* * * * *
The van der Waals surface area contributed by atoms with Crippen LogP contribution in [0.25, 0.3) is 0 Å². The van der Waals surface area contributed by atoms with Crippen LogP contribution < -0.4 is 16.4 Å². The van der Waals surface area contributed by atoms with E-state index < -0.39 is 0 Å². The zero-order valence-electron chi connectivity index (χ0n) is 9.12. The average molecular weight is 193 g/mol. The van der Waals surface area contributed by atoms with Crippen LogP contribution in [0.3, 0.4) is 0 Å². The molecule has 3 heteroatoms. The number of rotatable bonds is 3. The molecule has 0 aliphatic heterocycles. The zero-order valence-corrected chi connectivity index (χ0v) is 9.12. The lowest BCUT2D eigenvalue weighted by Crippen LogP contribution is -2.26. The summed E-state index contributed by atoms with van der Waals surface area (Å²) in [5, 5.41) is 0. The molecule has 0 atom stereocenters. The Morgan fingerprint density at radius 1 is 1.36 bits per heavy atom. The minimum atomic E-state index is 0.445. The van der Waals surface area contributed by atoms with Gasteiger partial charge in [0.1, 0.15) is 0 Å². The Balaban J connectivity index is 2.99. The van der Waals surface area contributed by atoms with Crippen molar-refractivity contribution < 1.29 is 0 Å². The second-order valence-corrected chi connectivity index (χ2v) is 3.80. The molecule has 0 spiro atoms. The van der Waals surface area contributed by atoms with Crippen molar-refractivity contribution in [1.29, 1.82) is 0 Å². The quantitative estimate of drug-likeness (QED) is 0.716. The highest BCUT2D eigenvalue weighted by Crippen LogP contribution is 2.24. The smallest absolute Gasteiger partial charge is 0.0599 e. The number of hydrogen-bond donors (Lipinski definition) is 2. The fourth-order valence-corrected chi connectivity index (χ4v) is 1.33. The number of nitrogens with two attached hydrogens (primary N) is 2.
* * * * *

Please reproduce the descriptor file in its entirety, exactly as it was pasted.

The van der Waals surface area contributed by atoms with Crippen LogP contribution in [0.25, 0.3) is 0 Å². The van der Waals surface area contributed by atoms with Crippen LogP contribution < -0.4 is 16.4 Å². The van der Waals surface area contributed by atoms with E-state index < -0.39 is 0 Å². The zero-order valence-electron chi connectivity index (χ0n) is 9.12. The average molecular weight is 193 g/mol. The van der Waals surface area contributed by atoms with Crippen LogP contribution in [0.3, 0.4) is 0 Å². The molecule has 3 heteroatoms. The number of rotatable bonds is 3. The molecule has 0 aliphatic heterocycles. The zero-order valence-corrected chi connectivity index (χ0v) is 9.12. The lowest BCUT2D eigenvalue weighted by Crippen LogP contribution is -2.26. The summed E-state index contributed by atoms with van der Waals surface area (Å²) in [5, 5.41) is 0. The molecule has 0 atom stereocenters. The Morgan fingerprint density at radius 1 is 1.36 bits per heavy atom. The minimum atomic E-state index is 0.445. The van der Waals surface area contributed by atoms with Gasteiger partial charge in [0.1, 0.15) is 0 Å². The Balaban J connectivity index is 2.99. The van der Waals surface area contributed by atoms with Crippen molar-refractivity contribution < 1.29 is 0 Å². The second-order valence-corrected chi connectivity index (χ2v) is 3.80. The molecule has 0 spiro atoms. The van der Waals surface area contributed by atoms with Crippen molar-refractivity contribution in [1.29, 1.82) is 0 Å². The quantitative estimate of drug-likeness (QED) is 0.716. The highest BCUT2D eigenvalue weighted by Crippen LogP contribution is 2.24. The smallest absolute Gasteiger partial charge is 0.0599 e. The number of hydrogen-bond donors (Lipinski definition) is 2. The fourth-order valence-corrected chi connectivity index (χ4v) is 1.33. The number of nitrogens with two attached hydrogens (primary N) is 2.